The Museum of Lost Art, Noah Charney, Phaidon; £19.95
If art is largely illusion, as the theorists claim, then how much more illusionary is art that no longer exists? Extant artworks elicit complex considerations of perspective, proportion, reality and temporality—yet, strangely, so can extinct or missing ones, their absence a presence, a virtual reality Kunstkammer of once-weres and might-have-beens. The Museum of Lost Art reminds us of civilisation’s essential contingency.
The author of The Art of Forgery now turns his acute eye on works that have been bombed, buried, burned, drowned, dumped, looted, stolen or vandalized—or which were never intended to last, or maybe never existed. Just as some texts are only known through doxographers, some artworks have only come down to us by repute, or as copies. Certain once-famous reputations might have survived, and certain now-famous reputations might be dimmer, had their and their rivals’ works not been winnowed by accident, act of God, changing taste, theft, vandalism, or war. One hundred and fifteen Caravaggios may have been lost in history’s churn, as were celebrated images such as Holbein’s Hans von Zürich, Velázquez’s Expulsion of the Moriscos, and Courbet’s Stonebreakers. Even the Mona Lisa went missing between 1911 and 1913 (it was later attacked by acid and rock), and the van Eycks’ Adoration of the Mystic Lamb was set alight both accidentally and deliberately, forged, dismembered, and six times stolen.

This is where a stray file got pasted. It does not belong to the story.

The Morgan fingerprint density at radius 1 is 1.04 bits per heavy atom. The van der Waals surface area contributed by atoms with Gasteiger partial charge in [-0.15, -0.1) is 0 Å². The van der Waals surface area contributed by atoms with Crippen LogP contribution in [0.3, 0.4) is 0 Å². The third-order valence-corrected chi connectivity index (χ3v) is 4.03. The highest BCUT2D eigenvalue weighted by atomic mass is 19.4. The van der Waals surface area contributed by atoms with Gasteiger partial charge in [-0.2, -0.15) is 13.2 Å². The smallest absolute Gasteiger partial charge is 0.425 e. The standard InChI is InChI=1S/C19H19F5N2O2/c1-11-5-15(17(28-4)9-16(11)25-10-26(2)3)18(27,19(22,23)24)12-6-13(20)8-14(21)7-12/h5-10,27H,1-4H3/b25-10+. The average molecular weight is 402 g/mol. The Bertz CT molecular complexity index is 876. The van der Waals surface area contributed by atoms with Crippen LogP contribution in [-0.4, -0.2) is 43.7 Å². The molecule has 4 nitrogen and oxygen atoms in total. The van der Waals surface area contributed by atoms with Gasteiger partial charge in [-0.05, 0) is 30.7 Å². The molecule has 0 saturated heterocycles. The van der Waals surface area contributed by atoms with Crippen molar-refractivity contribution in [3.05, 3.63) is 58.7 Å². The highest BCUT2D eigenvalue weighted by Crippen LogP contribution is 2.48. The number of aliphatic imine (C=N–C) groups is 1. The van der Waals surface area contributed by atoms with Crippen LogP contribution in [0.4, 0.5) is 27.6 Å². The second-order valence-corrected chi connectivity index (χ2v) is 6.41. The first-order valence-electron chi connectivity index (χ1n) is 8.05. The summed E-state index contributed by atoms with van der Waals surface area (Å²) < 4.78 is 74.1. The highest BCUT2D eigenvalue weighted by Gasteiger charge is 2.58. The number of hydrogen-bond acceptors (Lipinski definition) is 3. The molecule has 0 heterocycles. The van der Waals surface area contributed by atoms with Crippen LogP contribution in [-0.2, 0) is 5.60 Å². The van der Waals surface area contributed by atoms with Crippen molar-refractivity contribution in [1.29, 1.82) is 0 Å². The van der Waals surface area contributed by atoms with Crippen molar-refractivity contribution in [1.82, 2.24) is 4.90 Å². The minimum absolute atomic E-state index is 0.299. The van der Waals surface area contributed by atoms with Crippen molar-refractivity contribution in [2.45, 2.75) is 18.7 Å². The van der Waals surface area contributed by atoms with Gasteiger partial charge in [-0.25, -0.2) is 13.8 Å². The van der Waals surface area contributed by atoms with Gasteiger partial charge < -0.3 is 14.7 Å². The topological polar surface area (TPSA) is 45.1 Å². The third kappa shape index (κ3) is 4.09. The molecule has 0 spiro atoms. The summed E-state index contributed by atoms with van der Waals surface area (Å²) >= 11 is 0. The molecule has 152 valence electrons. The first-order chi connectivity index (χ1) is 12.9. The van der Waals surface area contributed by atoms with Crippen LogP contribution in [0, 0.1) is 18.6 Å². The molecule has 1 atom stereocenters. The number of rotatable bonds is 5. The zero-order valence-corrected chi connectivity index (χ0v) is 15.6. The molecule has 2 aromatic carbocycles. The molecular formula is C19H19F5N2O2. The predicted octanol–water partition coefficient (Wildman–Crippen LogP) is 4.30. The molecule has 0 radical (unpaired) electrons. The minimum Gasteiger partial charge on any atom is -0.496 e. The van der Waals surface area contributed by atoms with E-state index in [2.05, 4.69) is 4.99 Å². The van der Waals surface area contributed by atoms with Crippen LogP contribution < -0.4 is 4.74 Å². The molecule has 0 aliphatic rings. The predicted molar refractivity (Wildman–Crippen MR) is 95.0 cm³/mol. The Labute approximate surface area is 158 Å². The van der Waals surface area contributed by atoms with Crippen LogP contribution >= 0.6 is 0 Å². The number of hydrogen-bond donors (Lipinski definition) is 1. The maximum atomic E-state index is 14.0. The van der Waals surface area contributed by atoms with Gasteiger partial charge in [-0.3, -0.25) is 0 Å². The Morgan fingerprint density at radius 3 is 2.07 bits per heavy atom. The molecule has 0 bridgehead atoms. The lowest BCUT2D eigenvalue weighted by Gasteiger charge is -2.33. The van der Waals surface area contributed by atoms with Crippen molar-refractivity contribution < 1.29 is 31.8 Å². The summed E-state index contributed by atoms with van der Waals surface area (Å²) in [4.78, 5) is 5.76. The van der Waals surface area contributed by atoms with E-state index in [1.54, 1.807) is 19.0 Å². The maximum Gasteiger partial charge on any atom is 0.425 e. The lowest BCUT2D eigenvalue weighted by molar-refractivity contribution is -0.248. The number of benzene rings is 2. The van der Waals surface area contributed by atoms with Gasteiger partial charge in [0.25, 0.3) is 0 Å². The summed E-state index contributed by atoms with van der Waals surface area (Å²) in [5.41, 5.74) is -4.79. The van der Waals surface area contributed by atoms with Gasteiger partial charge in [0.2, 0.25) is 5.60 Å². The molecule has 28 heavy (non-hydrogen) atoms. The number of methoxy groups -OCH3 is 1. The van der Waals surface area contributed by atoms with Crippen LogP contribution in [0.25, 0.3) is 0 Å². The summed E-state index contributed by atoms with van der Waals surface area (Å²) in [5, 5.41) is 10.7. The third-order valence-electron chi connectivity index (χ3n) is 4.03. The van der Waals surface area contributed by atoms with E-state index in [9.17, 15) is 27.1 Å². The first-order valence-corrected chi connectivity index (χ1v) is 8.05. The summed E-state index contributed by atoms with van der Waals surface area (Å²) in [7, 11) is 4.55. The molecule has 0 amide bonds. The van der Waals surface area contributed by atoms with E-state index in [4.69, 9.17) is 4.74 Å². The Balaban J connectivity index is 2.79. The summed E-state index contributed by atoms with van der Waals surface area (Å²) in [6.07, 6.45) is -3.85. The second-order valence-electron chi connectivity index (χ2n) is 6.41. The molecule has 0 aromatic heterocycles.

All areas of artistic endeavour are in here. Raimondi’s pornographic I Modi engravings, themselves derived from lost paintings, were censored by the Vatican but lived on obliquely in Carracci’s Loves of the Gods in Rome’s Palazzo Farnese. Also included are the statues of Praxiteles, the Colossus of Rhodes and the Alexandria Lighthouse, the brilliant confection that was the Field of the Cloth of Gold, Chinese bronzes, the Bamiyan Buddhas blown up by the Taliban and Damien Hirst’s creations incendiarized in the 2004 Momart fire. Engaging anecdotes and insights range from Savonarola and ISIS to the conservators, curators and sleuths who, each year, quietly rescue countless expressions of creativity, reframing the narrative, restoring the world’s repository, shoring up genius against eternity. The Museum of Lost Art is paradoxically partly about finding it again.
This review first appeared in Country Life, and is reproduced with permission